Mac DeMarco, 2

Nole Moriarty

Mac DeMarco, 2 [Captured Tracks]

I was about to write about how I both lost my laptop (to a beer spill) and my bartending job (to tardiness) the day before I did mushrooms at Ft. Tilden and saw Mac DeMarco live for the first time, but this is about the music–and with that in my mind you have an idea as to the source of this review. So grab your pack of North Carolina class-A cigarettes and your liter of Domincan Gold Brugal, and let’s talk Macky D’s new album 2 for a couple two-tree hundred words, shall we?

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Glad you’re here. That means you’re most likely bored, love tunes, and/or dig Impose enough to actually read the reviews. Thanks. That’s awesome. We at Impose are like that, too. I think. At least enough to help us along with writing semi-coherent shit about artists with which we may not be too familiar. I mean, look at the depth and breadth of the music industry today. If you have a life beyond weed-tar stained walls and sour sheets, you’re most likely streaming your new favs via Spotify or reconciling your “adventurous” surface-level taste through avenues like NME, Spin, or the Hype Machine. Keep scouring Soundcloud, Bandcamp, and cassette labels, you righteous souls. You are why start-up venues are able to book shows and pay artists with digital-weight in drink tickets and two-digit sums! I digress.

Mac DeMarco is the hip-cocked swagger your tenuous collegiate romance has waited to grace late-night in the dorm room. DeMarco’s slow-burn, glam-funk is the dental dam instilling confidence in Western, torrent-savvy campuses. Lo-Fi, sardonic, and hep, Captured Track’s new self-proclaimed “puss” from Montreal gives us his smokey take on what he endearingly calls jizz-jazz fit with a tribute to his favorite floor-tobacco brand, Viceroy. DeMarco is not a golden boy with words or the guitar but the heart-felt hero some of us harbor in our romantic, black-lunged torsos. While the Viceroy cigarette brand he regards in a fond light is considered a “budget” brand in Canada, those smokes are produced by R.J. Reynolds–which produces my brands Camel and Pall Mall respectively (fuck Altria–the producer of ‘Merica’s “leading”, flavor-less brand, Marlboro). It would be useless to compare DeMarco’s “product” to those with a bigger budget under bigger labels, and so what his music offers is not only satisfactory for the potential customer short of pocket but worthy of brand-recognition (Captured Tracks rarely does us wrong) and repeat listens. His pipes are tainted with the rich smoke of countless pack-a-day ventures. His guitar licks come compliment of late-night, seemingly self-taught noodling. And his Lo-Fi recordings rear the romanticism of contemporary bedroom poppers like Netherfriends, Run DMT, Ariel Pink, Jeremy Jay, Joey DeMarco (not of relation, but look him the fuck up), White Fence, and Gnar Tapes’ soft-siders the Memories. Yes, he does have a folk-funk style comparable to early G. Love, but does it all the different…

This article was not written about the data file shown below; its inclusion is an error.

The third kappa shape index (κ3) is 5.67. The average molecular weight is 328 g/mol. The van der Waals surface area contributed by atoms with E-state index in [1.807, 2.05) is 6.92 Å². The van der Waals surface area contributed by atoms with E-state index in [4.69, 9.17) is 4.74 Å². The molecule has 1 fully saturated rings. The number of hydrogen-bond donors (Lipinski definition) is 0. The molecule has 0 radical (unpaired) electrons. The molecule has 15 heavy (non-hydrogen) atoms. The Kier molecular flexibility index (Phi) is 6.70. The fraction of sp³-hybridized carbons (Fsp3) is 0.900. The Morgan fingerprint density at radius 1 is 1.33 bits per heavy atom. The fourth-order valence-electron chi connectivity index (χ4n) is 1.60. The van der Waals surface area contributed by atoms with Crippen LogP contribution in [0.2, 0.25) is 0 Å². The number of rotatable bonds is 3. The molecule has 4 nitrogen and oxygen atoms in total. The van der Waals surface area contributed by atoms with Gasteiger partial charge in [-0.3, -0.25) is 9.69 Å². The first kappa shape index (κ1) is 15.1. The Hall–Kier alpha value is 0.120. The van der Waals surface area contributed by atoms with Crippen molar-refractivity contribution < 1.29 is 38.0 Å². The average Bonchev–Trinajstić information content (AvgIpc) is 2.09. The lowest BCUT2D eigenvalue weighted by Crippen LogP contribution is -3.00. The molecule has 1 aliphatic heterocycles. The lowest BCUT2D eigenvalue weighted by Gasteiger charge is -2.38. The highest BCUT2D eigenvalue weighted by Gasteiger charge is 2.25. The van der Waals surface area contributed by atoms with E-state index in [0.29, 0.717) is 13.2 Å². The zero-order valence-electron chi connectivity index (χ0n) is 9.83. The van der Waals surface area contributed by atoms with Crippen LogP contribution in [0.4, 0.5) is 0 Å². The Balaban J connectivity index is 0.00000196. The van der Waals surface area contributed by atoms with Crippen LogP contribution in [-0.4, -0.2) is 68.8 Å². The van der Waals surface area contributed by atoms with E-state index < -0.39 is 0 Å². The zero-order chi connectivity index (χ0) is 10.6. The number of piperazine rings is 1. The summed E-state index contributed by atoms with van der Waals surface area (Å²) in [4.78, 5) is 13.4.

The whips, the slides, the trickle of his scale play are what distances himself from his “relatives” in the been-done-before grainy hook-laden guitar world. DeMarco gave us a glimpse into what was gleamed from his past with Makeout Videotape, on his screwed (slowed) debut EP Rock and Roll Night Club, with the recycled inclusion of the track “Only You” and the cloudy, chorus-heavy effects present of the duo’s only album Ying Yang. But, with 2, DeMac has taken a step forward. He has tuned his guitar… and, well, let his voice ring out in its true tempo.

It’s probably better for this kid’s continuity that he’s not considered a “drunk Elvis” crooner on 2. Embracing one’s true attributes is more admirable in the realm of artistry in lieu of the one off, bucket-list release. After all, The Beets’ frontman Juan Waters (also of Captured Tracks notoriety) told us in his cover of “Locomotion,” “…learn the guitar before you learn the distortion.” His almost spoken word approach to singing dominates the album, like Night Club. But what’s more endearing on his latest is the apparent affliction to his larynx with strain and smoke. Creating a slight grovel and charm with every turn of syllable… rightfully expressed with the cough during the outro of “Ode to Viceroy” (for obvious reasons).

A surprising turn comes with the psychedelic influences on numbers “Robson Girl” and “Sherril” that not only owe a tip of the cap to revivalists Brian Jonestown Massacre and Ty Segall, but to the age-old, tried source of all that is garage-tinged psych, Ze Velvet Underground and Syd Barrett-era Pink Floyd.

As if DeMarco hasn’t given you enough chances to grace the side of your thumb with your lover’s cheek on his latest, he finishes off 2 with an ode to his own, Kiki. “Still Together” lulls even the loneliest of saps into a world of Mbube-style vocal swoons which are destined to produce either solitary tears or tightly gripped hands. A song too simple and good to ever be appreciated by more than two people at a time.

What's amazing is that this dude isn't on Woodsist…

 
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